Competing with Fighting Games on E-Sports

Players came from across the nation to compete.


Fighting games are a one-on-one computer game usually played in a competitive environment or casually with friends. You pick a character, your opponent picks a character, and each have differing moves they can use, as well as smaller details like movement speed, height, and stamina. Think Street Fighter or Tekken or Super Smash Brothers.

During COVID, I played Guilty Gear XXAC+R, and was instantly hooked.

This year I purchased a competitor pass to Frosty Faustings 15, an annual fighting game tournament held in Lombard, Illinois, about 15 minutes from Chicago.

On February 1, I left Palisades High School early to get on a plane by myself for the first time. I had bought myself a round trip ticket to Chicago. I’d arranged to stay with an online friend my age, with the tentative blessing of my parents, who had talked to his parents beforehand.

After two days of negative digit weather and heavy winds, I flew back at 8:45 p.m. from O’Hare, reaching the Palisades at 12:30 a.m. Overall, the trip cost about $340 to make. The biggest takeaway was a lesson in managing expectations.

The tournament Frosty Faustings started in summer 2007 when Mike “ElvenShadow” Bozcar became sick of having no one local with whom to play fighting games.

The event started small and grassroots, eventually growing into a large, sponsored event that this year attracted 3,300 participants. The tournament was held at the Westin – the entire first floor was used for the event.

With the advent of E-sports, fighting games such as Guilty Gear Strive and Street Fighter V have propelled into the mainstream, with teams and sponsorships being created that regularly compete for serious prizes. You may have noticed I entered as a competitor, meaning I was ready to compete for real stakes,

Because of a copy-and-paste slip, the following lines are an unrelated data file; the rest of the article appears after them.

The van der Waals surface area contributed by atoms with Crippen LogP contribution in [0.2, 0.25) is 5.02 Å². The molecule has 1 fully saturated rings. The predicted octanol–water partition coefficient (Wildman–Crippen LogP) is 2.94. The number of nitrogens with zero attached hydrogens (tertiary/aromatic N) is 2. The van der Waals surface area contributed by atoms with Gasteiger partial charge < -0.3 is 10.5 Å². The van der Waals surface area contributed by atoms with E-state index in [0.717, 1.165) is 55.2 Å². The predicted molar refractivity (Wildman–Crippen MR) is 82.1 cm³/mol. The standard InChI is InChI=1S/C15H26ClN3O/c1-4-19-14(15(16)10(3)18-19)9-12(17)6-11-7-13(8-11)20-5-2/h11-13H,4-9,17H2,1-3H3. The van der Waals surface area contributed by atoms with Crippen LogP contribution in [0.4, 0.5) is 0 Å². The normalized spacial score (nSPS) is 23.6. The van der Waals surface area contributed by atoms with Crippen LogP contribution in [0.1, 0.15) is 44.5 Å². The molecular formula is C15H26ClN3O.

Though fighting games have a reputation for being hard, I found it was easy. Cumulatively, I have 3,126 hours on fighting games. That’s 130 days straight, or about a third of a year completely dedicated to fighting games.

And yet I’ve only played about 40 hours in person, because I can’t find anyone local who wants to play. I wanted to test my mettle in person, so I entered two at brackets at Frosty Faustings – Persona 4: Arena Ultimax (P4) and Blazblue Centralfiction.

Both are games I love, and both were double elimination tournaments, with several top players entering from across the nation. I felt that surely, I would go extremely far, maybe make the top eight?

No, I was 33 out of 162 in P4, and 65 out of 230 in Blazblue.

I was frustrated. How could I not be? I thought I was really good at something, and it turns out I’m not even in the top 15%. Why did I go 3-2 in both of my brackets?

Whatever the reason was, I learned an important lesson— managing my expectations.

Fighting games are not sports, they are E-sports. One controls moves on the computer and because even though I think about a move in my heard, it might not be done in time on the controller, which opens me up to a “free punish” from my opponent.

It’s frustrating to misinput (mess up an input or make a mistake) and even more frustrating to lose for it. That’s how I lost in the P4 bracket.

And then, I calmed down and realized that this was my first major tournament ever. Why did I expect to do so well?

A quarter of the bracket in any major tournament goes 0-2. No wins, two losses. Even a single win puts you in the top 75% of entrants, and two puts you in the top 60%.

And even if you may be skilled at the game, a competitive environment can cause you to choke up and lose because of mistakes.

When I complained to other contestants that I had only won three times, they just stared at me. One said, “You won three times? At your very first major? Playing one of the worst characters in the (Blazblue) game? And you’re complaining to me, a guy who has been going to tournaments for nearly three years and my best is 4-2?”

“Get real,” another competitor said.

While harsh, his words were entirely correct. I had done extremely well, and because I had set unrealistic expectations, I was obviously disappointed.

Even so, I’m glad I went. Not only did I get to meet several of my online friends who I had met through fighting games, I learned a lot about how to play better, my strengths and weaknesses – and traveling alone on an airplane.

I will absolutely be going back to Frosty next year. I might go 3-2 again. I might do worse. I might do better. But regardless, I had fun this time. Who’s to say I won’t do better next time?

If you’d like to play fighting games either in person or online, please email me at

E-sports are are played against competitors on the screen. The author of the story is playing as Ribbiwawa, which is on the left.

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